This funding allows US centers to participate in cooperative clinical trials with European collaborators, which is important for rare cancers, such as male breast cancer, where neither region has enough patients to make good progress. This work will include male breast cancer, but is not exclusive to it.

Here is what the applicants wrote (bold by me):

DESCRIPTION (Provided by applicant): The EORTC Headquarters (HQ) is a unique central facility within Europe that offers a comprehensive approach to the management of international, multidisciplinary cancer clinical trials. It provides expertise over a wide range of activities and research areas including data management, statistics, computer science, medical support, regulatory affairs, pharmacovigilance, quality assurance, and quality of life. The goal of this application is to stimulate and facilitate cooperation between the EORTC and US cooperative groups for specific, large scale intergroup trials which will more rapidly bring answers to unmet medical needs. This requires not only coordination of the respective scientific strategies and priorities, but also addresses infrastructure issues to ensure the appropriate conduct of the studies and projects addressed in this application. Besides continuing existing intergroup activities, the EORTC will participate in several new US NCI led randomized phase III studies (brain tumors, pancreatic cancer, cervix cancer) and will take the lead in organizing a prospective intergroup study in male breast cancer. New projects aimed at standardizing procedures to facilitate intergroup cooperation will be undertaken together with our US partners. This includes the development of a platform to facilitate the use of imaging in multicenter intergroup trials, the harmonization of quality assurance programs in radiotherapy (QART), and the further development of RECIST. Additional joint initiatives will also be explored in areas such as clinical trials in the elderly and in rare diseases along with the development of joint trials in lung cancer and collaboration to harmonize biobanking activities for translational research. Through these joint initiatives, new intergroup clinical trials will be undertaken which would be difficult for either organization to carry out by themselves and which should have a major impact on day to day clinical practice on a worldwide basis.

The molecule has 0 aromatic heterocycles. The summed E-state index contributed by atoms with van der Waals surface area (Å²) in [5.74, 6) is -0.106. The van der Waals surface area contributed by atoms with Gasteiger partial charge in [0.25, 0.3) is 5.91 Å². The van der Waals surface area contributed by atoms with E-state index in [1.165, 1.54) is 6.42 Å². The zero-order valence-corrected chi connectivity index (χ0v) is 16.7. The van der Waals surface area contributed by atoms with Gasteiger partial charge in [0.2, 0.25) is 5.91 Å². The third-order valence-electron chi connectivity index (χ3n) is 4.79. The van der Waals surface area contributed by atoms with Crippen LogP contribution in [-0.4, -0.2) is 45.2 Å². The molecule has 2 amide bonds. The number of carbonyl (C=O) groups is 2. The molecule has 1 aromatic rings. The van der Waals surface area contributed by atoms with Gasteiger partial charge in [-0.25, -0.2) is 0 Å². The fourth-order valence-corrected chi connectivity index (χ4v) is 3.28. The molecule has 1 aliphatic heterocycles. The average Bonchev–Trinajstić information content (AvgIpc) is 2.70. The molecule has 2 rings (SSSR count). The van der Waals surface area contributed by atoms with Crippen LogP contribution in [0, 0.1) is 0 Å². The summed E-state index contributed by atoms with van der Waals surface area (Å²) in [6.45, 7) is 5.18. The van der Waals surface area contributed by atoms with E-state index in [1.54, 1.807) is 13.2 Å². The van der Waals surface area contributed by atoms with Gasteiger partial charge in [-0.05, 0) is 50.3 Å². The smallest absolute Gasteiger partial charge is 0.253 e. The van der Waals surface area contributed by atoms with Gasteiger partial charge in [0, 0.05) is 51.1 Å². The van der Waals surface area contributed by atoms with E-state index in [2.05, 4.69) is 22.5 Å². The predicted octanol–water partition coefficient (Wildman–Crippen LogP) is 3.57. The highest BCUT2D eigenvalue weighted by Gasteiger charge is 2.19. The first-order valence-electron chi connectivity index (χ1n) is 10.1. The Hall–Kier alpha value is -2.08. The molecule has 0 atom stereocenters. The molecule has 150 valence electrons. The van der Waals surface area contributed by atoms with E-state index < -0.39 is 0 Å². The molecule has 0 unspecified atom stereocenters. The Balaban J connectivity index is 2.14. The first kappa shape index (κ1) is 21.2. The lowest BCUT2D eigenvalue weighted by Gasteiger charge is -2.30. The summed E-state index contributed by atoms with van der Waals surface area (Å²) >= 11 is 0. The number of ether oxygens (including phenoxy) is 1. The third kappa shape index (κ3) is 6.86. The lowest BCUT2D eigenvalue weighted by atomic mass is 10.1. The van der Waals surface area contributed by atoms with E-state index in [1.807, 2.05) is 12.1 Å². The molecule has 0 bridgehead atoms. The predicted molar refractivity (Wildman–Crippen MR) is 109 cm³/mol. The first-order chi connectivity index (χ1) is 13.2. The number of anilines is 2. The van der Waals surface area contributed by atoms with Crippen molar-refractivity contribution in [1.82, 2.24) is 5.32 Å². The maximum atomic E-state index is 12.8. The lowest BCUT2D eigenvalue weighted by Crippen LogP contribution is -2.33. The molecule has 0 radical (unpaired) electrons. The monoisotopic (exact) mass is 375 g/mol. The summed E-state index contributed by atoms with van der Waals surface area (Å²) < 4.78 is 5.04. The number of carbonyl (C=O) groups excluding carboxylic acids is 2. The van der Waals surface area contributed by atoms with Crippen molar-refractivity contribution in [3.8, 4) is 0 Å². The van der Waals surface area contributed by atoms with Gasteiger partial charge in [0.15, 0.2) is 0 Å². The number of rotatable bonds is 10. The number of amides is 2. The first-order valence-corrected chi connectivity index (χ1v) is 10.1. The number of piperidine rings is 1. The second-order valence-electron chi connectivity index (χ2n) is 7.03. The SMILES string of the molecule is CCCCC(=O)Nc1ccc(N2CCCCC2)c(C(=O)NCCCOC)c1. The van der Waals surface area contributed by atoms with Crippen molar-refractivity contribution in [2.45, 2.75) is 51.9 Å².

2)  Technology to improve the assessment of tissue-associated protein biomarkers

  • BALTIMORE VA MEDICAL CENTER MASON, JEFFREY THOMAS U.S. Department of Veterans Affairs, $ Not Available, 01-OCT-2012 – 30-SEP-2013

This grant is about technology development for better detection of breast cancer, and is not specific to men, as can be seen from the abstract, where there is one sentence towards the end, which I bolded. Of course, currently most veterans are still men. Here is the abstract: